The oral examination and oral health education were carried out at baseline, after 1-month and at 3-months intervals. During the post-baseline visits, OH instructions were reinforced using verbal, tactile and Braille methods according to the respective groups. Oral examination was also carried out and the OH status of the participants was recorded. Braille pamphlets were given out to the participants in the BG group that have lost their pamphlets from the first visit.
The data were analyzed using the Statistical Package for the Social Sciences (SPSS-statistics for windows, version 24.0) software. The p-value was considered to be significant when less than 0.05 (confidence interval of 95%). Comparison within the groups was carried out using the Wilcoxon Signed Ranks Test and Mann-Whitney U Test was conducted between 2 groups to determine the difference between OHI-S before and after providing OH instructions. A Chi-square Test was used to find any association between OH status and gender/age group/ type of blindness.
A total of 91 study participants completed the study giving a response rate of 91% (BG=46 and NBG=45).The participants who had to be excluded from the study were involved in several personal and social development programs including school examinations that were mandatory as part of their curriculum. The mean age of the study participants was 15.64 (SD 1.7). For gender, the majority of the respondents were male (n=56, 61.54%) and 35 (38.5%) females. Of the male participants, 29 were completely blind and 27 had low vision. As for the female participants, 15 were blind and 20 had low vision. In total, there was a slightly higher proportion of partially or low vision study participants (n=50, 55%) as compared to those who were completely blind (n=41, 45%).
Oral hygiene status (OHI-S) of VI children (Baseline Data)
The mean OHI-S score of the study participants was 1.68 (SD 0.87). The mean Debris and Calculus indices were 1.55 (SD 0.74) and 0.13 (SD 0.20), respectively. For gender, age group and type of blindness, more than 60% of the study participants from all subgroups were found with ‘good’ and ‘fair’ OHI-S scores (Table 1). However, a higher proportion of female than male participants, those in the older age group and blind had ‘poor’ and ‘very poor’ OHI-S scores. However, there was no statistically significant association found between OHI-S score and gender, age and type of blindness, p=0.86, 0.32 and 0.65, respectively.
|Variables||OHI-S score (%)||p-value|
|Male (n=56)||18 (32.1)||22(39.3)||11(19.6)||5 (8.9)||0.863|
|Female (n=35)||10 (28.6)||14(40.0)||9 (25.7)||2 (5.7)|
|13 – 15 (n=42)||15 (35.7)||17(40.5)||9 (21.4)||1 (2.4)||0.32|
|> 15 (n=49)||13 (26.5)||19(38.8)||11(22.4)||6 (12.2)|
|Type of blindness|
|Blind (n=44)||13 (29.5)||17(38.6)||9 (20.5)||5 (11.4)||0.65|
|Low vision (n=47)||15 (31.9)||19(40.4)||11(23.4)||2 (4.3)|
|*significant at p-level<0.05|
Table 1: Oral hygiene status of study participants by gender, age group and type of blindness.
Comparison of oral hygiene status within groups at 1- month and 3-months intervals
The OH status of both groups (NBG and BG) was reexamined at 1-month and 3-months intervals. At baseline, the median OHI-S score for NBG and BG was 1.67(IQR 1.83) and 1.33(IQR 1.00), respectively (Table 2). At a 1-month interval, changes were observed in the median OHI-S score in both NBG and BG which were statistically significant (both p<0.001). At 3-months intervals, again both NBG and BG showed a decrease in the median OHI-S scores within groups, 1.17 (IQR 1.25) and 0.83 (IQR 0.74), respectively, which were also statistically significant (both p<0.001).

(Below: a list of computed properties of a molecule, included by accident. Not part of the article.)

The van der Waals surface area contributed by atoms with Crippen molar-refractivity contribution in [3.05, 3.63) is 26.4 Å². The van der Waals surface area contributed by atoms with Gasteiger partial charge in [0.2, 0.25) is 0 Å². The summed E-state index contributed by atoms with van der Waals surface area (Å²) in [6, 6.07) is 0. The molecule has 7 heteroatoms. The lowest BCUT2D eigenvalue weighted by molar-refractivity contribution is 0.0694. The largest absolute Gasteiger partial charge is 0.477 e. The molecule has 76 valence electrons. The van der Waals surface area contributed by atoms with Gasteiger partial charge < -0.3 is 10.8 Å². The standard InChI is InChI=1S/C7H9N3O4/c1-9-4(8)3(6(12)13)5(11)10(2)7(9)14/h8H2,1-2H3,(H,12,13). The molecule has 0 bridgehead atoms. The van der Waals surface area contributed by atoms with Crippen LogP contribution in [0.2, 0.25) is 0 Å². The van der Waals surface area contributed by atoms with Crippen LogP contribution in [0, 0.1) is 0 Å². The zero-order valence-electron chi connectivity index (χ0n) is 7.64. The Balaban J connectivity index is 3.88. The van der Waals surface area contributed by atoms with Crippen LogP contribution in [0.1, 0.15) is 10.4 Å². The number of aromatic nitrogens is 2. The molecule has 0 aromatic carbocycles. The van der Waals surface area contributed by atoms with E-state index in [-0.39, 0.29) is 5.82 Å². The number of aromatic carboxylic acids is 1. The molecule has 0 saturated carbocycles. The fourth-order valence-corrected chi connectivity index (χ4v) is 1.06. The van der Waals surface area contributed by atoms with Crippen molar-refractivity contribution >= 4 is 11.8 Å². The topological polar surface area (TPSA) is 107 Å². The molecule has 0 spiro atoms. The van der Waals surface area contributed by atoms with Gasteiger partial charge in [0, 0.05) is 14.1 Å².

|Median of OHI-S score (IQR)|
|Timeline (Interval/month)||NBG (n=45)||Comparison between baseline-interval (p-value)||BG (n=46)||Comparison between baseline-interval (p-value)|
|1-M||1.33 (1.41)||<0.001*||1.09 (1.00)||<0.001*|
|Wilcoxon Signed-Ranks Test *significant at p-level<0.001.|
Table 2: Comparison of the median of OHI-S score within non-braille group (NBG) & braille group (BG) at different intervals.
Comparison of oral hygiene status between groups at baseline, 1-month and 3-months intervals
Mann-Whitney U test was carried out to compare the OH status between 2 groups after 1-month and 3-months intervals.After the 1-month interval, the study participants in NBG showed better improvement (from baseline 1.67 to 1.33) in oral hygiene in comparison to BG (from baseline 1.33 to 1.09). However, the opposite was observed after 3-months intervals,whereby,the study participants in BG showed a better reduction of the median OHI-S score (from 1-month 1.09 to 0.83) when compared to NBG (from 1-month, 1.33 to 1.17) (Table 2). However, the median OHI-S scores between the groups (from baseline to 3-months intervals) were not statistically significant (Table 3).
|Baseline||1.67 (1.83)||1.33 (1.00)||0.19|
|1-M||1.33 (1.41)||1.09 (1.00)||0.23|
|Mann-Whitney U Test *significant at p-level <0.05.|
Table 3: Comparison of OHI-S score between groups at baseline, 1-month and 3-months intervals.
Children with vision loss have limitations in interacting with the environment, owing to their inability to see the facial expressions of parents, teachers and also shortcomings in perceiving social behaviours. Oral health is an intrinsic part of general health and well-being. Usually, individuals with disabilities are not capable of showing their needs, pain or sufferings. In many cases, they are not even able to take care of their OH independently because of their disabilities. VI children start their lives with healthy gums and sound teeth as normal children. However, their eating pattern, dietary habit, physical limitations, medications, the inability to clean their teeth and parental attitudemay contribute to the poor state of oral health .